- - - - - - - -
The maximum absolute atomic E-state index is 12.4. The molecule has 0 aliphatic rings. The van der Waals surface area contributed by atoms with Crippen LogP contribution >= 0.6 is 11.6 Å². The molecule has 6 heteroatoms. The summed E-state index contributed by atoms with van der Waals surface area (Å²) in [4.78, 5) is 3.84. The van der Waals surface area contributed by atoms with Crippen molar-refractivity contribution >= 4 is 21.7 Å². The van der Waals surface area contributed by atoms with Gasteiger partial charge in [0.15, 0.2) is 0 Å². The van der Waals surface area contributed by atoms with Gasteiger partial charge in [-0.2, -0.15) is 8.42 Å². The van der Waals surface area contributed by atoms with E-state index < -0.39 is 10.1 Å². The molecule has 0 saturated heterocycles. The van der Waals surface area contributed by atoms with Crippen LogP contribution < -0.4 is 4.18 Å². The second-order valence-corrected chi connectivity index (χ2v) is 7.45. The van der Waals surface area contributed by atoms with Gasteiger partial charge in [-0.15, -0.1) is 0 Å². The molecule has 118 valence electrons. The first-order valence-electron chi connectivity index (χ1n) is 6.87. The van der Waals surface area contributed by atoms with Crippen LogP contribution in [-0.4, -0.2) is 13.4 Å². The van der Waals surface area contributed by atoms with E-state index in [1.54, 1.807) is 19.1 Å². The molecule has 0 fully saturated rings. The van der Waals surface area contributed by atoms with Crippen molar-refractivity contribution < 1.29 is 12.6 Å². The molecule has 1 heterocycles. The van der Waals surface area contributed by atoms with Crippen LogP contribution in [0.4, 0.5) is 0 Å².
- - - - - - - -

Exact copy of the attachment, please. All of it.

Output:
The maximum absolute atomic E-state index is 12.4. The molecule has 0 aliphatic rings. The van der Waals surface area contributed by atoms with Crippen LogP contribution >= 0.6 is 11.6 Å². The molecule has 6 heteroatoms. The summed E-state index contributed by atoms with van der Waals surface area (Å²) in [4.78, 5) is 3.84. The van der Waals surface area contributed by atoms with Crippen molar-refractivity contribution >= 4 is 21.7 Å². The van der Waals surface area contributed by atoms with Gasteiger partial charge in [0.15, 0.2) is 0 Å². The van der Waals surface area contributed by atoms with Gasteiger partial charge in [-0.2, -0.15) is 8.42 Å². The van der Waals surface area contributed by atoms with E-state index < -0.39 is 10.1 Å². The molecule has 0 saturated heterocycles. The van der Waals surface area contributed by atoms with Crippen LogP contribution < -0.4 is 4.18 Å². The second-order valence-corrected chi connectivity index (χ2v) is 7.45. The van der Waals surface area contributed by atoms with Gasteiger partial charge in [-0.15, -0.1) is 0 Å². The molecule has 118 valence electrons. The first-order valence-electron chi connectivity index (χ1n) is 6.87. The van der Waals surface area contributed by atoms with Crippen LogP contribution in [-0.4, -0.2) is 13.4 Å². The van der Waals surface area contributed by atoms with E-state index in [1.54, 1.807) is 19.1 Å². The molecule has 0 fully saturated rings. The van der Waals surface area contributed by atoms with Crippen molar-refractivity contribution < 1.29 is 12.6 Å². The molecule has 1 heterocycles. The van der Waals surface area contributed by atoms with Crippen LogP contribution in [0.4, 0.5) is 0 Å².